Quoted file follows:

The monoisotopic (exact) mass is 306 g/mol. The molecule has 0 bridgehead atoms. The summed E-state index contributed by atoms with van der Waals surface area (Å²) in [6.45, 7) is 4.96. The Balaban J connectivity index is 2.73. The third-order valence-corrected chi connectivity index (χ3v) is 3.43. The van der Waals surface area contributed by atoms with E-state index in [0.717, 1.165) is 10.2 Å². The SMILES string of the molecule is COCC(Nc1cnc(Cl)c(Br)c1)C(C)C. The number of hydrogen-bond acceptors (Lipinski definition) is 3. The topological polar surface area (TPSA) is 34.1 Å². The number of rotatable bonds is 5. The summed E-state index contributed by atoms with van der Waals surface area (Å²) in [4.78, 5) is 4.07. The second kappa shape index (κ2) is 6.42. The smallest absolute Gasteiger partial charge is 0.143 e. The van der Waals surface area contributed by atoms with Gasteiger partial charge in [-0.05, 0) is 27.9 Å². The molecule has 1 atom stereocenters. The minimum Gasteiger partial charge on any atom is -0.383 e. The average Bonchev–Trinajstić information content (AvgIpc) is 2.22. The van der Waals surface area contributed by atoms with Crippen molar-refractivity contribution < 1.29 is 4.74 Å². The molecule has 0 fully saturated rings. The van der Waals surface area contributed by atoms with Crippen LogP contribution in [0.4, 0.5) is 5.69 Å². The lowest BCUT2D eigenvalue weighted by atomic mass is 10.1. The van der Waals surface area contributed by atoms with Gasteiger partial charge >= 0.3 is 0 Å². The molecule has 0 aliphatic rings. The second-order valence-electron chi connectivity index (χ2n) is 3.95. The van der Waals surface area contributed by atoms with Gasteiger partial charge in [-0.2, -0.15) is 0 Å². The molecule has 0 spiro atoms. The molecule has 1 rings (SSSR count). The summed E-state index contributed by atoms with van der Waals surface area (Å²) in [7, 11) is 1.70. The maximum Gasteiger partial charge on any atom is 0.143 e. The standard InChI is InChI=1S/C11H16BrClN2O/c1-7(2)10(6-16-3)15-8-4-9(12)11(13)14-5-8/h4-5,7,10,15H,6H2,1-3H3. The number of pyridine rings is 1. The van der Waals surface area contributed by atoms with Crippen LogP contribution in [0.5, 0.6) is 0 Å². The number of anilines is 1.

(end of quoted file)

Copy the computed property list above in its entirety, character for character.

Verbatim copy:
The monoisotopic (exact) mass is 306 g/mol. The molecule has 0 bridgehead atoms. The summed E-state index contributed by atoms with van der Waals surface area (Å²) in [6.45, 7) is 4.96. The Balaban J connectivity index is 2.73. The third-order valence-corrected chi connectivity index (χ3v) is 3.43. The van der Waals surface area contributed by atoms with E-state index in [0.717, 1.165) is 10.2 Å². The SMILES string of the molecule is COCC(Nc1cnc(Cl)c(Br)c1)C(C)C. The number of hydrogen-bond acceptors (Lipinski definition) is 3. The topological polar surface area (TPSA) is 34.1 Å². The number of rotatable bonds is 5. The summed E-state index contributed by atoms with van der Waals surface area (Å²) in [4.78, 5) is 4.07. The second kappa shape index (κ2) is 6.42. The smallest absolute Gasteiger partial charge is 0.143 e. The van der Waals surface area contributed by atoms with Gasteiger partial charge in [-0.05, 0) is 27.9 Å². The molecule has 1 atom stereocenters. The minimum Gasteiger partial charge on any atom is -0.383 e. The average Bonchev–Trinajstić information content (AvgIpc) is 2.22. The van der Waals surface area contributed by atoms with Crippen molar-refractivity contribution < 1.29 is 4.74 Å². The molecule has 0 fully saturated rings. The van der Waals surface area contributed by atoms with Crippen LogP contribution in [0.4, 0.5) is 5.69 Å². The lowest BCUT2D eigenvalue weighted by atomic mass is 10.1. The van der Waals surface area contributed by atoms with Gasteiger partial charge >= 0.3 is 0 Å². The molecule has 0 aliphatic rings. The second-order valence-electron chi connectivity index (χ2n) is 3.95. The van der Waals surface area contributed by atoms with Gasteiger partial charge in [-0.2, -0.15) is 0 Å². The molecule has 0 spiro atoms. The molecule has 1 rings (SSSR count). The summed E-state index contributed by atoms with van der Waals surface area (Å²) in [7, 11) is 1.70. The maximum Gasteiger partial charge on any atom is 0.143 e. The standard InChI is InChI=1S/C11H16BrClN2O/c1-7(2)10(6-16-3)15-8-4-9(12)11(13)14-5-8/h4-5,7,10,15H,6H2,1-3H3. The number of pyridine rings is 1. The van der Waals surface area contributed by atoms with Crippen LogP contribution in [0.5, 0.6) is 0 Å². The number of anilines is 1.